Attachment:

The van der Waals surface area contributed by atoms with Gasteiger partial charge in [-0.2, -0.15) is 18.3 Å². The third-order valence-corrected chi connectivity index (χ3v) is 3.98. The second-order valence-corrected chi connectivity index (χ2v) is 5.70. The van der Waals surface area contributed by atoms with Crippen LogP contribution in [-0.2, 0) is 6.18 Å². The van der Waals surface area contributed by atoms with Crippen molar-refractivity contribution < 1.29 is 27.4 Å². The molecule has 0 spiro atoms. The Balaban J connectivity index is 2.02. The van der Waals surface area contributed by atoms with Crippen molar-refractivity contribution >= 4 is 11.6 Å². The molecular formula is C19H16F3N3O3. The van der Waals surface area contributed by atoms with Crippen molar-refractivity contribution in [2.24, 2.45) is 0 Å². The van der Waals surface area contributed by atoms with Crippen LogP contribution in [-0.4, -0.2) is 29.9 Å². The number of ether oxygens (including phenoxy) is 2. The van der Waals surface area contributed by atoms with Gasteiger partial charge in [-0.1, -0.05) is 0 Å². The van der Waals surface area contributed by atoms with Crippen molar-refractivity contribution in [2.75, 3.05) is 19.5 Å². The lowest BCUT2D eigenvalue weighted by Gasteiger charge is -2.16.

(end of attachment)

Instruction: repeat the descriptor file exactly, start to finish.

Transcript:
The van der Waals surface area contributed by atoms with Gasteiger partial charge in [-0.2, -0.15) is 18.3 Å². The third-order valence-corrected chi connectivity index (χ3v) is 3.98. The second-order valence-corrected chi connectivity index (χ2v) is 5.70. The van der Waals surface area contributed by atoms with Crippen LogP contribution in [-0.2, 0) is 6.18 Å². The van der Waals surface area contributed by atoms with Crippen molar-refractivity contribution < 1.29 is 27.4 Å². The molecule has 0 spiro atoms. The Balaban J connectivity index is 2.02. The van der Waals surface area contributed by atoms with Crippen molar-refractivity contribution >= 4 is 11.6 Å². The molecular formula is C19H16F3N3O3. The van der Waals surface area contributed by atoms with Crippen molar-refractivity contribution in [2.24, 2.45) is 0 Å². The van der Waals surface area contributed by atoms with Crippen LogP contribution in [-0.4, -0.2) is 29.9 Å². The number of ether oxygens (including phenoxy) is 2. The van der Waals surface area contributed by atoms with Gasteiger partial charge in [-0.1, -0.05) is 0 Å². The van der Waals surface area contributed by atoms with Crippen molar-refractivity contribution in [2.75, 3.05) is 19.5 Å². The lowest BCUT2D eigenvalue weighted by Gasteiger charge is -2.16.